Police say the Kansas City Chiefs had been providing counseling to linebacker Jovan Belcher and his girlfriend before he killed her and committed suicide over the weekend.
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Kansas City Chiefs officials knew that linebacker Jovan Belcher and his girlfriend were having relationship problems, and the team provided the couple with counseling in an effort to help, a police official said.
Belcher fatally shot Kasandra Perkins, 22, at their Kansas City home Saturday before shooting himself in the head in the Arrowhead Stadium parking lot in front of team officials who were trying to stop him, including general manager Scott Pioli and head coach Romeo Crennel.
Police Sgt. Richard Sharp told The Kansas City Star for a Tuesday story that the couple had been arguing over relationship and financial issues for months and that the team had been ''bending over backward'' trying to help them. Sharp didn't specify how long the couple had been undergoing counseling.
The Star reported that seconds after fatally shooting his longtime girlfriend, Belcher leaned over her in their master bathroom, said he was sorry and kissed her on the forehead. After hearing the gunfire as she stood in the kitchen, Belcher's mother rushed to her son's bedroom and watched his remorseful goodbye, according to the newspaper.
The Star, which cited multiple police sources, also reported that Belcher apologized to his mother, kissed his 3-month-old daughter and fled his rented home in the 5400 block of Crysler Avenue in his Bentley.
When Belcher arrived at Arrowhead on Saturday, he encountered Pioli in the parking lot and told him the assistance the team had offered hadn't fixed the couple's problems and now ''it was too late,'' police told The Star.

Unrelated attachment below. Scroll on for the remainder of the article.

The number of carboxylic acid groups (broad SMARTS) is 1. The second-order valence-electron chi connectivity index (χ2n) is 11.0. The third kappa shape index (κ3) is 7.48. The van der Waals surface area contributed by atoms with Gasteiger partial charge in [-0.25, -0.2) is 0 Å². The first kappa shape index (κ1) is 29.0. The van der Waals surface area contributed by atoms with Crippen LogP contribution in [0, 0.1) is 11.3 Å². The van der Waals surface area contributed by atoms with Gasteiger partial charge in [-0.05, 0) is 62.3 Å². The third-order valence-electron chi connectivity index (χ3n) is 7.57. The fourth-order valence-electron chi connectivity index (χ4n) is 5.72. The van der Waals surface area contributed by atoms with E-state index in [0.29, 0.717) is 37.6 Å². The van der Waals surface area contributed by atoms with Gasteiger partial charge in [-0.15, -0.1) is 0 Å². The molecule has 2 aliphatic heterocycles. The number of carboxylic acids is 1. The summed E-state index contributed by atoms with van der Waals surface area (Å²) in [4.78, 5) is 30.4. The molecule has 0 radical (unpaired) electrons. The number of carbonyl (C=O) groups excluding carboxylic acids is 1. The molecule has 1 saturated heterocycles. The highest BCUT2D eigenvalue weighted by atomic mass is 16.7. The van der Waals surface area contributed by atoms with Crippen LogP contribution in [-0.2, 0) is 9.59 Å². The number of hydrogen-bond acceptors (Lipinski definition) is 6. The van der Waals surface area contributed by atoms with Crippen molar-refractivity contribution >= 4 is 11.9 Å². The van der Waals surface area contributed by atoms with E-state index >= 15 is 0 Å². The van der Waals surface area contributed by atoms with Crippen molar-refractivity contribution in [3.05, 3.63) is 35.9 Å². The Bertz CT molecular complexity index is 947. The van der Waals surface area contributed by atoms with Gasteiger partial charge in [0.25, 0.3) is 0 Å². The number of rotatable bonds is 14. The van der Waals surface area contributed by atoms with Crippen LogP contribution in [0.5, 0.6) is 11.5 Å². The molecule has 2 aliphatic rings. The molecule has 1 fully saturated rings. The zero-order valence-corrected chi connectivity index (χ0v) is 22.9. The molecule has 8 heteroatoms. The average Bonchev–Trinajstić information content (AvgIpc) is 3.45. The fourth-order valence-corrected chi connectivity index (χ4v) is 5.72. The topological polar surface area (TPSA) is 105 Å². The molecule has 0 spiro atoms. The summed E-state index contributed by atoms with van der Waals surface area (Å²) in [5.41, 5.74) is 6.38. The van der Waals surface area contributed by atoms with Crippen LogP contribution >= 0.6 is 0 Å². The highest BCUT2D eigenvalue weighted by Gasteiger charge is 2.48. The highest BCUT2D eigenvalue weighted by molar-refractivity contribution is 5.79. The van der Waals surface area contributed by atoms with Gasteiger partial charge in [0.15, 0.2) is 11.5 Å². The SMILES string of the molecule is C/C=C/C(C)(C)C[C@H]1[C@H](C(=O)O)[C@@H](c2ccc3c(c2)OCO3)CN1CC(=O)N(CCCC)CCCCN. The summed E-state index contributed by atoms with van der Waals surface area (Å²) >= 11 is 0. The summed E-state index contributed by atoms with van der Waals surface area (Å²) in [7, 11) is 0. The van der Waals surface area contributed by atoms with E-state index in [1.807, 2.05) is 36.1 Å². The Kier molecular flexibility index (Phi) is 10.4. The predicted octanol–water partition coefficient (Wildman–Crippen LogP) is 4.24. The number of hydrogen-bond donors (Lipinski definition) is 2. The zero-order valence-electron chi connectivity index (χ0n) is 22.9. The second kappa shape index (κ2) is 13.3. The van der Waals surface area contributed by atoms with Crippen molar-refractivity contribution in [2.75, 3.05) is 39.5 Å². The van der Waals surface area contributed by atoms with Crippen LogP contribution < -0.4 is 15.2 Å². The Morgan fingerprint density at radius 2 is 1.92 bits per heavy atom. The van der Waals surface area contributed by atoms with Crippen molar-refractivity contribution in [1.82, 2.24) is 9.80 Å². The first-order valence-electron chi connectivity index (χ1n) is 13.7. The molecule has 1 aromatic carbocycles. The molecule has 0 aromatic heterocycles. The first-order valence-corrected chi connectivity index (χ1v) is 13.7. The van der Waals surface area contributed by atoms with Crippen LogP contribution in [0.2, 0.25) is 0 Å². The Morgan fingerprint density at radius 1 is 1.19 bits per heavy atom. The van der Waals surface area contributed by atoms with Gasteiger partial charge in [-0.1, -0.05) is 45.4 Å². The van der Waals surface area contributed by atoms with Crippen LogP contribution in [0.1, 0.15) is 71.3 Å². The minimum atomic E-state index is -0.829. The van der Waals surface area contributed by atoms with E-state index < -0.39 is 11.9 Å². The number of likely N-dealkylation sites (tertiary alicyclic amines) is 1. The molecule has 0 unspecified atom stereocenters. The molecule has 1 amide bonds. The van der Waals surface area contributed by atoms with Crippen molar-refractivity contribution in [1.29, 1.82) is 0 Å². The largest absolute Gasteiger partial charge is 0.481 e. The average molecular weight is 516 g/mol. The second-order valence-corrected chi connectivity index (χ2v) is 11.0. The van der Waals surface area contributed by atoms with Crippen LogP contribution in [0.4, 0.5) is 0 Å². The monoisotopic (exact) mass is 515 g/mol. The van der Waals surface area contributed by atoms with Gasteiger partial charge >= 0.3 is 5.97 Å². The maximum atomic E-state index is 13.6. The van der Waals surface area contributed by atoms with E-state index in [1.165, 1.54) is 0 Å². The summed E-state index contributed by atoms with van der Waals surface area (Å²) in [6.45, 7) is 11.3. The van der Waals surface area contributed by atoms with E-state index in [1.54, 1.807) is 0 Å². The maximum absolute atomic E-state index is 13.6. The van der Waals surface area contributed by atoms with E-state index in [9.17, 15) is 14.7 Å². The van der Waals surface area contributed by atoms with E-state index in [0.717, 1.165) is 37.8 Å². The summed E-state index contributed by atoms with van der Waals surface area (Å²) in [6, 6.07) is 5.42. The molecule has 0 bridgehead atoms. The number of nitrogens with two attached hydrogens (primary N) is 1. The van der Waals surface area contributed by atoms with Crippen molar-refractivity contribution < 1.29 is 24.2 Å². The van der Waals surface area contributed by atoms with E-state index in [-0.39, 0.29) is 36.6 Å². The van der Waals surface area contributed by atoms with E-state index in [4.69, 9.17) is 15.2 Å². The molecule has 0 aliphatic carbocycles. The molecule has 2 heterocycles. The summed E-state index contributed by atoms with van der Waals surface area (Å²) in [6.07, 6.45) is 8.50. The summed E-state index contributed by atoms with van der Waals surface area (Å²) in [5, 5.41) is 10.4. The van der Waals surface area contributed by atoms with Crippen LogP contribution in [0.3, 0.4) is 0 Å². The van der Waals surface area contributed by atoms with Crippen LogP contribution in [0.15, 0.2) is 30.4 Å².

Pioli tried to persuade Belcher to put down his gun as Crennel and linebackers coach Gary Gibbs arrived at the scene.
Belcher thanked the men for everything the team had done for him and asked if Pioli and team owner Clark Hunt would take care of his daughter, The Star reported.
After that, Belcher reportedly said, ''Guys, I have to do this.''
''I was trying to get him to understand that life is not over,'' Crennel said Monday. ''He still has a chance and let's get this worked out.''
When Belcher heard police sirens approaching, he knelt behind a vehicle and shot himself in the head.
Investigators believe Belcher killed himself because he was distraught over shooting Perkins, Sharp said.
''He cared about her,'' Sharp said. ''I don't think he could live with himself.''
The night before the killings, Perkins had attended a concert downtown with friends and Belcher had been out at the Power and Light District, police said, while Belcher's mother was watching their 3-month-old baby. Detectives don't know exactly what the couple was arguing about but The Star reported that Belcher was upset that Perkins had stayed out so late.
Autopsies with toxicology tests were performed on both bodies but it could be weeks before results are known, police said.
Police spokesman Darin Snapp said Monday that Belcher's mother was given temporary custody of the couple's daughter.